Egyptian Christians Bridle at Prison Terms for Copts Only in Fatal Clash

Three Coptic Christians in Egypt were given long prison sentences on Sunday over the death of a Muslim in a sectarian clash even though no one has been prosecuted in the deaths of at least five Christians in the same clash, raising allegations that the military-backed government was breaking its promise to curb bias against Christians.

Beshoy Tamry, a Coptic Christian activist with the Maspero Youth Union, said many Christians had hoped for more equitable treatment after Egypt’s Islamist president, Mohamed Morsi, was ousted in July. “But today proved that nothing changed,” he said. “The regime has not changed its system of using the judiciary against Christians.”

The clashes began in April in Khusus, a town north of Cairo, after Muslim children spray-painted a swastika on the wall of an Islamic institute, according to local news reports. Some local Muslims wrongly blamed their Christian neighbors and attacked them.

At least six Muslims were convicted on Sunday of vandalizing churches and Christian property in Khusus and given sentences of three or five years. But no one has been charged in the deaths of the five Christians. By contrast, one Christian was sentenced to 25 years in prison and two others to 15 years for their roles in the death of one Muslim in the same fight, state news media reported.

The events in Khusus set off the worst outbreak of sectarian violence in Egypt during Mr. Morsi’s year in office. Two days later, angry Christians emerged from a funeral at the main Coptic cathedral in Cairo and were met by a crowd of Muslims from the area. The Christians were forced back onto the cathedral grounds, and scores of young men on each side hurled rocks and firebombs for several hours; some fired birdshot and, in a few instances, handguns. Police officers who had arrived stood among the crowd outside the cathedral and fired tear gas onto the grounds.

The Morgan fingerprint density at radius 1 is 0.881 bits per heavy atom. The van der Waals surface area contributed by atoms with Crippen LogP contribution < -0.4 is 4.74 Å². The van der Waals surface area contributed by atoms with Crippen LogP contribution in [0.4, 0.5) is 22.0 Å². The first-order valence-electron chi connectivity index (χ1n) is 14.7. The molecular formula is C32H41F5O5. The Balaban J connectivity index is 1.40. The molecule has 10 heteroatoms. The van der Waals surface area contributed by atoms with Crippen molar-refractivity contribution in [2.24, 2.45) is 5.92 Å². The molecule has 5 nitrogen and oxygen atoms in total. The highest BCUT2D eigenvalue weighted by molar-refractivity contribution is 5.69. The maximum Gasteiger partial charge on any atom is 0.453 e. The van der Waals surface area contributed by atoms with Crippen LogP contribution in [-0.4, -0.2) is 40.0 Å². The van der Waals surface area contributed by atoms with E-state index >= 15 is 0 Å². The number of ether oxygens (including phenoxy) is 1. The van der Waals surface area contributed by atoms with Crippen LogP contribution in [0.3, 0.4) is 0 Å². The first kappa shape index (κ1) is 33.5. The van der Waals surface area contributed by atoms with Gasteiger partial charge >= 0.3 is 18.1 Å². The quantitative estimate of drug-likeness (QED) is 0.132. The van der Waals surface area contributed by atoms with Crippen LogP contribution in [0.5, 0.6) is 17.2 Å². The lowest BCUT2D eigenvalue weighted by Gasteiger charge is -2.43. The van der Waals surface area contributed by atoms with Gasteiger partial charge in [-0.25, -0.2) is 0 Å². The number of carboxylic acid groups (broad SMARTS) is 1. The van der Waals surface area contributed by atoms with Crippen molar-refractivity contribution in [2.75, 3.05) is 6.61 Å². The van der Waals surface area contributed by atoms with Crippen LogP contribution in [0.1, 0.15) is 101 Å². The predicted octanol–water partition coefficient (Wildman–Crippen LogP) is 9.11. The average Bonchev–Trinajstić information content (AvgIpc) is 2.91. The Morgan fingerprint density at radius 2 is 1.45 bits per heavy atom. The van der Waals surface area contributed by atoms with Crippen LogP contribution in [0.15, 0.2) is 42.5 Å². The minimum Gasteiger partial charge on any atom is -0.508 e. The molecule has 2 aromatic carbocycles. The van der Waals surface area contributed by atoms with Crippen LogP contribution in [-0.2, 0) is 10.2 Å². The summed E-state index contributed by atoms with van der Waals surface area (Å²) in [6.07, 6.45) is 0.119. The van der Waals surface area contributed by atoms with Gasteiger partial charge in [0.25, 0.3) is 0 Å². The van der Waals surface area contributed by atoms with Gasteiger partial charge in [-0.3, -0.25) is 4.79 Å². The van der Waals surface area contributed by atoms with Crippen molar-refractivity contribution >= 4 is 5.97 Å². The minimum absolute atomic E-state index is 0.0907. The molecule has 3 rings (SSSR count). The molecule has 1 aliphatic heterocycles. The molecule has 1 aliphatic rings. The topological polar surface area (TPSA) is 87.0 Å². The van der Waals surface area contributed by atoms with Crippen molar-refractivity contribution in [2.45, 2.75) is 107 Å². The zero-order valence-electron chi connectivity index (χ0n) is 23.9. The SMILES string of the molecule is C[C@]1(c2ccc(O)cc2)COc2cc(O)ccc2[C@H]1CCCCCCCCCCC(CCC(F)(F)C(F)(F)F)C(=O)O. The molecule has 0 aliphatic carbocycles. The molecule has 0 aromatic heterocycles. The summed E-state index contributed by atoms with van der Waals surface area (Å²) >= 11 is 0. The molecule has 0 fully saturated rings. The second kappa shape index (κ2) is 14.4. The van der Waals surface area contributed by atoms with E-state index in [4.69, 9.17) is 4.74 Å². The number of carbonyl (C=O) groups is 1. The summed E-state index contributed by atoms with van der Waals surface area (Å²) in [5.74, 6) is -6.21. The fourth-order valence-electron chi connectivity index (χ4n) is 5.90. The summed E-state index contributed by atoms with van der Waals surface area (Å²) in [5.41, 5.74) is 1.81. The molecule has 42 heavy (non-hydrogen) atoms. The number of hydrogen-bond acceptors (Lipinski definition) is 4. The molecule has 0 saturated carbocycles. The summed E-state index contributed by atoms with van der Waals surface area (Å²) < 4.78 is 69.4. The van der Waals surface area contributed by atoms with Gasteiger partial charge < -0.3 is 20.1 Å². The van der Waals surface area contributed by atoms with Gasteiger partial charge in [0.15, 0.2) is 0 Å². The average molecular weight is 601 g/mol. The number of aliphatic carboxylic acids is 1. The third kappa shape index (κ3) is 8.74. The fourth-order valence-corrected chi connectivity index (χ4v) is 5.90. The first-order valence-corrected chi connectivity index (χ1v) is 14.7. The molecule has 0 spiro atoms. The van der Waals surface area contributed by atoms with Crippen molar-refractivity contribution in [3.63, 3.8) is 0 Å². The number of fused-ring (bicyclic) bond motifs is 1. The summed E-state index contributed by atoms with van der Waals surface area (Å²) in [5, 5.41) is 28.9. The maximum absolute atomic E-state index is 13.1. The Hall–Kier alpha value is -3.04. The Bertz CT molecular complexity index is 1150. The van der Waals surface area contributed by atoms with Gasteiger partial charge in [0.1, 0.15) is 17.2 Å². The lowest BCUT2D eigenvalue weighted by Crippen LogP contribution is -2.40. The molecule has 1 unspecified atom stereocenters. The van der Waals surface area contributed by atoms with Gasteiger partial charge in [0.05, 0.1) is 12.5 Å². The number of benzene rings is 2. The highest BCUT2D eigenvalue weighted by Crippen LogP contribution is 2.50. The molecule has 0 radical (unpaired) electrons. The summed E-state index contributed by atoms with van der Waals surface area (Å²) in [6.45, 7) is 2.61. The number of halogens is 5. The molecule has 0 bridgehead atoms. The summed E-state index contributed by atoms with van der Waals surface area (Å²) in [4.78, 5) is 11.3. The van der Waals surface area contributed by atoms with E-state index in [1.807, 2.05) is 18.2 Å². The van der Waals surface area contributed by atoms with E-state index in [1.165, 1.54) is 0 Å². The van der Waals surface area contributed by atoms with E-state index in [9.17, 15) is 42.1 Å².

A more deadly episode erupted before Mr. Morsi’s tenure, in the period of direct military rule after the 2011 overthrow of President Hosni Mubarak. In October that year, military and security forces clashed with demonstrators outside the Maspero state media building, most of them Coptic Christians; more than two dozen were killed, including some crushed by military vehicles. Three soldiers were convicted of manslaughter in those deaths, and each was sentenced to less than three years in prison.

Another burst of sectarian violence followed Mr. Morsi’s ouster. Islamists blamed Christians for the military takeover and mounted a wave of attacks on churches across the country.